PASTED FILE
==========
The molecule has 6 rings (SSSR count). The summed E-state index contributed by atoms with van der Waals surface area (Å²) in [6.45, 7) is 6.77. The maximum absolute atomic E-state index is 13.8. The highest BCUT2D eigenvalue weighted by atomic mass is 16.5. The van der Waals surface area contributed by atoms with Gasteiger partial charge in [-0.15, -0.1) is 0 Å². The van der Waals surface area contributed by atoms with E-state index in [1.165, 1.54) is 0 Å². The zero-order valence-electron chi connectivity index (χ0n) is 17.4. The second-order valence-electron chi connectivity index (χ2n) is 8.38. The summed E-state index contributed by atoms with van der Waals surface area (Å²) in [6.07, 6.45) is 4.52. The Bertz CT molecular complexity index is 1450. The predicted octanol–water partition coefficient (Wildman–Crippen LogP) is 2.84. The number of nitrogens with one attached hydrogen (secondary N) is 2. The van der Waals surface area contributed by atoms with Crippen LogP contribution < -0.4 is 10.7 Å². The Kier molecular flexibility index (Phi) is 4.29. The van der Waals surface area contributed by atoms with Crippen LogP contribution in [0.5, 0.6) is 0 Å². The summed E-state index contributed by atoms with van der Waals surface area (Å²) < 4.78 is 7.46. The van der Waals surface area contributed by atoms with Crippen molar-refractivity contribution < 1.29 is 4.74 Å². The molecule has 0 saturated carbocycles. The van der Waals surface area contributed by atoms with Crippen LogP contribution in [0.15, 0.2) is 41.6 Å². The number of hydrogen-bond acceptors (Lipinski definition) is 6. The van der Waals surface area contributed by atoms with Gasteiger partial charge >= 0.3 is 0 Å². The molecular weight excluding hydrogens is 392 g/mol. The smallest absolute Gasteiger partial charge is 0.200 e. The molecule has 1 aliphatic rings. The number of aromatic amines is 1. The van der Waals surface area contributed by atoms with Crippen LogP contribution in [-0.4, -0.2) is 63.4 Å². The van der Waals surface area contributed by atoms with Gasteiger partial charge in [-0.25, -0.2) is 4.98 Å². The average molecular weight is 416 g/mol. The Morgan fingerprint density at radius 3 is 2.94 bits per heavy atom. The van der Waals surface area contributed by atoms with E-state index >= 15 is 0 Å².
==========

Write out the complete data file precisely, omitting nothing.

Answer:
The molecule has 6 rings (SSSR count). The summed E-state index contributed by atoms with van der Waals surface area (Å²) in [6.45, 7) is 6.77. The maximum absolute atomic E-state index is 13.8. The highest BCUT2D eigenvalue weighted by atomic mass is 16.5. The van der Waals surface area contributed by atoms with Gasteiger partial charge in [-0.15, -0.1) is 0 Å². The van der Waals surface area contributed by atoms with E-state index in [1.165, 1.54) is 0 Å². The zero-order valence-electron chi connectivity index (χ0n) is 17.4. The second-order valence-electron chi connectivity index (χ2n) is 8.38. The summed E-state index contributed by atoms with van der Waals surface area (Å²) in [6.07, 6.45) is 4.52. The Bertz CT molecular complexity index is 1450. The predicted octanol–water partition coefficient (Wildman–Crippen LogP) is 2.84. The number of nitrogens with one attached hydrogen (secondary N) is 2. The van der Waals surface area contributed by atoms with Crippen LogP contribution < -0.4 is 10.7 Å². The Kier molecular flexibility index (Phi) is 4.29. The van der Waals surface area contributed by atoms with Crippen LogP contribution in [0.5, 0.6) is 0 Å². The summed E-state index contributed by atoms with van der Waals surface area (Å²) < 4.78 is 7.46. The van der Waals surface area contributed by atoms with Crippen molar-refractivity contribution < 1.29 is 4.74 Å². The molecule has 0 saturated carbocycles. The van der Waals surface area contributed by atoms with Crippen LogP contribution in [0.15, 0.2) is 41.6 Å². The number of hydrogen-bond acceptors (Lipinski definition) is 6. The van der Waals surface area contributed by atoms with Gasteiger partial charge >= 0.3 is 0 Å². The molecular weight excluding hydrogens is 392 g/mol. The smallest absolute Gasteiger partial charge is 0.200 e. The molecule has 1 aliphatic rings. The number of aromatic amines is 1. The van der Waals surface area contributed by atoms with Crippen LogP contribution in [-0.4, -0.2) is 63.4 Å². The van der Waals surface area contributed by atoms with Gasteiger partial charge in [-0.25, -0.2) is 4.98 Å². The average molecular weight is 416 g/mol. The Morgan fingerprint density at radius 3 is 2.94 bits per heavy atom. The van der Waals surface area contributed by atoms with E-state index >= 15 is 0 Å².